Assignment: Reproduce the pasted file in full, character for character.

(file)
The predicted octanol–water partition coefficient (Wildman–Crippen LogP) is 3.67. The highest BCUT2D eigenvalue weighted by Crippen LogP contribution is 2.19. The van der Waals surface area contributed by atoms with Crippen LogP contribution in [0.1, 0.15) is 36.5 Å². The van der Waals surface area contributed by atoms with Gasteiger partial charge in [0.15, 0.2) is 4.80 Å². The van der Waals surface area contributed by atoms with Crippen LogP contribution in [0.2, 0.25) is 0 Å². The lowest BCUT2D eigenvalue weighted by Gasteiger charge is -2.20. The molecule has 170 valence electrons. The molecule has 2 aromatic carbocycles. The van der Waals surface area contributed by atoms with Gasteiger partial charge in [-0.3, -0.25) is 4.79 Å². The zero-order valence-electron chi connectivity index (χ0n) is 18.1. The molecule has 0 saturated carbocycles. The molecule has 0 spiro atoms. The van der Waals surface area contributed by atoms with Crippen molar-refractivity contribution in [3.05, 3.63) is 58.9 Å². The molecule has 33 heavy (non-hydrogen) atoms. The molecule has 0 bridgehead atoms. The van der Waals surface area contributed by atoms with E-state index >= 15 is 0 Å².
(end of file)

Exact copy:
The predicted octanol–water partition coefficient (Wildman–Crippen LogP) is 3.67. The highest BCUT2D eigenvalue weighted by Crippen LogP contribution is 2.19. The van der Waals surface area contributed by atoms with Crippen LogP contribution in [0.1, 0.15) is 36.5 Å². The van der Waals surface area contributed by atoms with Gasteiger partial charge in [0.15, 0.2) is 4.80 Å². The van der Waals surface area contributed by atoms with Crippen LogP contribution in [0.2, 0.25) is 0 Å². The lowest BCUT2D eigenvalue weighted by Gasteiger charge is -2.20. The molecule has 170 valence electrons. The molecule has 2 aromatic carbocycles. The van der Waals surface area contributed by atoms with Gasteiger partial charge in [-0.3, -0.25) is 4.79 Å². The zero-order valence-electron chi connectivity index (χ0n) is 18.1. The molecule has 0 saturated carbocycles. The molecule has 0 spiro atoms. The van der Waals surface area contributed by atoms with Crippen molar-refractivity contribution in [3.05, 3.63) is 58.9 Å². The molecule has 33 heavy (non-hydrogen) atoms. The molecule has 0 bridgehead atoms. The van der Waals surface area contributed by atoms with E-state index >= 15 is 0 Å².